SOUTH PARIS — A Mexico man charged with manslaughter and aggravated criminal operating under the influence in a fatal crash with a bicyclist in Rumford last year denied those charges Friday.

Alger Aleck of Mexico appears via videoconference Friday in Oxford County Superior Court in South Paris where he pleaded not guilty to charges in the death of a bicyclist in Rumford last year. Christopher Williams/Sun Journal

Alger Aleck, 38, appeared by videoconference in Oxford County Superior Court to enter not guilty pleas at his arraignment.

A conference also was scheduled Friday among the judge, prosecutor and defense attorney to gauge the likelihood of the case ending in a plea agreement or going to trial.

A judge had set Aleck’s bail at $10,000 cash with a condition that he seek treatment at a drug abuse recovery facility and abide by a curfew.

Aleck has been enrolled in a drug recovery program, but the Augusta building in which that program was housed and in which he was living burned Wednesday, according to his attorney, James Martemucci.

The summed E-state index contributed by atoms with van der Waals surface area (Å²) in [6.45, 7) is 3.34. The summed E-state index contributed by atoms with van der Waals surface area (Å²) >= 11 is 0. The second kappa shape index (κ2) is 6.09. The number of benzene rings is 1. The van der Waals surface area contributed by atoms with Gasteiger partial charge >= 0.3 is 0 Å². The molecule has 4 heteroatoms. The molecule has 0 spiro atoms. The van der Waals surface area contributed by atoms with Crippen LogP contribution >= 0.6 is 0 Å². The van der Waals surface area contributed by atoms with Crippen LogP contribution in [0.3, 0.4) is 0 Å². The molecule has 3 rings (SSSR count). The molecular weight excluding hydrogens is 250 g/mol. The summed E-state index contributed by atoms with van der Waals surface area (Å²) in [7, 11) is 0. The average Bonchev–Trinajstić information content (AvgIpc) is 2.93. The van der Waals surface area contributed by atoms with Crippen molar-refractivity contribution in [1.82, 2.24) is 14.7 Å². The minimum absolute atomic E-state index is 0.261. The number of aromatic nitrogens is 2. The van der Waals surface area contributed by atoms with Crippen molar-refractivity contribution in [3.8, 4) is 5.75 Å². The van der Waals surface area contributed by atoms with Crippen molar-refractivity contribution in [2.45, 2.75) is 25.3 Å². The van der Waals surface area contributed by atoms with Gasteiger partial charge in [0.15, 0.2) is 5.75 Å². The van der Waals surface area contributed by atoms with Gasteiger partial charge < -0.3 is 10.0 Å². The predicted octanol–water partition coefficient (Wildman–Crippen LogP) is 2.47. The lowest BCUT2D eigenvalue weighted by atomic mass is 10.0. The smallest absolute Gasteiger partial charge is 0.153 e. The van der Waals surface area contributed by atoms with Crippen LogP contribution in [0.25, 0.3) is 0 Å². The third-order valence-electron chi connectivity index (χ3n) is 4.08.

Since then, the program has provided temporary accommodations for him at a hotel in the Augusta area, Martemucci said.


“He’s still under the auspices” of that recovery program and will continue to “adhere to all of those conditions and terms and requirements,” he said.

Justice Thomas McKeon said Friday that he wished Aleck success in the program.

According to court documents, Aleck was driving a car on Route 2 shortly before 11 a.m. on May 21 when it collided with a bicycle ridden by Dorothy McKellick, 68, of Rumford. She died from her injuries.

Police said in a report that McKellick appeared to have been riding properly in the bike/breakdown lane “away from traffic” when she was struck from behind by the car driven by Aleck.

Although police determined there was no alcohol in Aleck’s blood, he failed two elements of a field sobriety test.

An officer wrote that, after conducting a drug recognition examination, he concluded Aleck was under the influence of sedatives, opioid painkillers and marijuana.

A manslaughter conviction is punishable by up to 30 years in prison; conviction of the OUI charge is punishable by up to 10 years in prison.

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